Director Spotlight: The Rainmaker
Matt Damon has always been a favorite of mine. He seems to really understand what it takes to be an actor. As opposed to his counterpart who seems to just want to be a movie star. (Ahem* Ben Affleck) Take him, a cast of great actors (Danny Devito, Claire Danes, Mickey Rourke, Jon Voight, Danny Glover), and Francis Ford Coppola and you will have the makings for a great movie.
The Rainmaker, also a novel by John Grisham, is about a young attorney, Rudy Baylor who gets his first job working for a mob lawyer/ambulance chaser. He acquires the client of Donny Ray who has leukemia, but is being denied insurance by his laughingly named insurance company “Great Benefit.” Sounds all too familiar doesn’t it? Rudy is put in front of a judge to argue the case against Jon Voight the showman and high priced attorney for the insurance company. The movie turns into the classic David V. Goliath. Rudy also has a little romance with bruised and battered Claire Danes on the side. But the real story is the courtroom drama.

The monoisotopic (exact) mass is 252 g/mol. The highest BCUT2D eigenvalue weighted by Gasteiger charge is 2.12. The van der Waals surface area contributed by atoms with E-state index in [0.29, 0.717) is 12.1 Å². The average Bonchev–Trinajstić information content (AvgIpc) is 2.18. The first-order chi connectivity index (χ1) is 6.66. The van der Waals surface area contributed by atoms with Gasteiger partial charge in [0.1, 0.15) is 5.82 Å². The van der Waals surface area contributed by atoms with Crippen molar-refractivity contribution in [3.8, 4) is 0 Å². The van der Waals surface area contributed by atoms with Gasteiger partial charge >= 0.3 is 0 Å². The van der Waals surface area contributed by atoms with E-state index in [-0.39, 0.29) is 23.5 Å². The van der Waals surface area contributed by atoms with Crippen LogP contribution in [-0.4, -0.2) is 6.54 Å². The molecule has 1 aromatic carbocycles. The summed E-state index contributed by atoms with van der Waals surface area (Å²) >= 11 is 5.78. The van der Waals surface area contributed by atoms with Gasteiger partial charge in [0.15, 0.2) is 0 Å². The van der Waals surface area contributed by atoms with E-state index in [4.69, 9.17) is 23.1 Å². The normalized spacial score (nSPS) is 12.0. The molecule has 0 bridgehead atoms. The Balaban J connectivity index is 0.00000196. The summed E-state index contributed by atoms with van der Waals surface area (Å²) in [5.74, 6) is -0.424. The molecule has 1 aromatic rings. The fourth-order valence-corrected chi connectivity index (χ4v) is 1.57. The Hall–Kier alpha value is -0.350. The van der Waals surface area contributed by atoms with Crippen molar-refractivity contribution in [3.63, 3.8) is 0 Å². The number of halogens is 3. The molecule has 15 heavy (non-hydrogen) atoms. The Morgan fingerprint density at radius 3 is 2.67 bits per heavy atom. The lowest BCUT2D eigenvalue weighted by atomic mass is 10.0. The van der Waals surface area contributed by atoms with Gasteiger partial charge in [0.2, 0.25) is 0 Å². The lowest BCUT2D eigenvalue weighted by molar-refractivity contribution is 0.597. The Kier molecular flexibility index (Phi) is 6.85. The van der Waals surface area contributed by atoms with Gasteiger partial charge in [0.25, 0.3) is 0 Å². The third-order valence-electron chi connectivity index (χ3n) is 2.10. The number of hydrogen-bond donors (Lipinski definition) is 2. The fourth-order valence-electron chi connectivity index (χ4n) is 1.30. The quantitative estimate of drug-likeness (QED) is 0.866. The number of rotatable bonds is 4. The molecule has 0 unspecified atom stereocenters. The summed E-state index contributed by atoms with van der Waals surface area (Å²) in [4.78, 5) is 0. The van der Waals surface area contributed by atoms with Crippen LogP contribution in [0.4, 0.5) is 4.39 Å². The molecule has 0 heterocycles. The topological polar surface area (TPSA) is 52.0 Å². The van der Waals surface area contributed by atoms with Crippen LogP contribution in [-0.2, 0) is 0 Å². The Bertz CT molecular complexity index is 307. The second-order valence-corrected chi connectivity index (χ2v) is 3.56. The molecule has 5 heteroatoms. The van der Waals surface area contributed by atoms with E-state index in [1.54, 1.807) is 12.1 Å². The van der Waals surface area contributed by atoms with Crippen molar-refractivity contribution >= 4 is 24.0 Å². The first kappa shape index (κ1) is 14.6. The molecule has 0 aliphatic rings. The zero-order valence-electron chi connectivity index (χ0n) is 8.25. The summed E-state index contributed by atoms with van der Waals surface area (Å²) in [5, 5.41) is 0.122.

I’ve always marveled at the intensity Coppola directed actors have. I never understood it until I watched the behind the scenes making of The Rainmaker. Apparently, Coppola is a huge fan of improv. Much to the dismay of the studios I imagine. Coppola will halt photography and production of his films while running small improvised scenes with his actors. Now having been on numerous sets, it costs upward of 2,000 to 4,000 dollars an hour to run a set. However these practices add wonders to a scene. There was a time in the film where Voight and Damon walk in the courtroom with an intensity to beat the band. Later, in the behind the scenes, it is revealed that Voight and Damon were told to step outside and have a shoving match. That will raise adrenaline and foster a bit of resentment for the guy who just shoved you into a wall.
This is one of those movies that I will sit and watch at any time, even if it’s being shown on network TV. I’ll endure commercials. Of course if I were to list how many movies I would do that for…I’m amazed that many of them are directed by Coppola.
I’m gonna give this 5 pitchforks. The movie eternally rings true. The very theme will last forever. It’s all about the rich staying rich, and the poor staying poor. Except sometimes, not often they get what’s coming to them.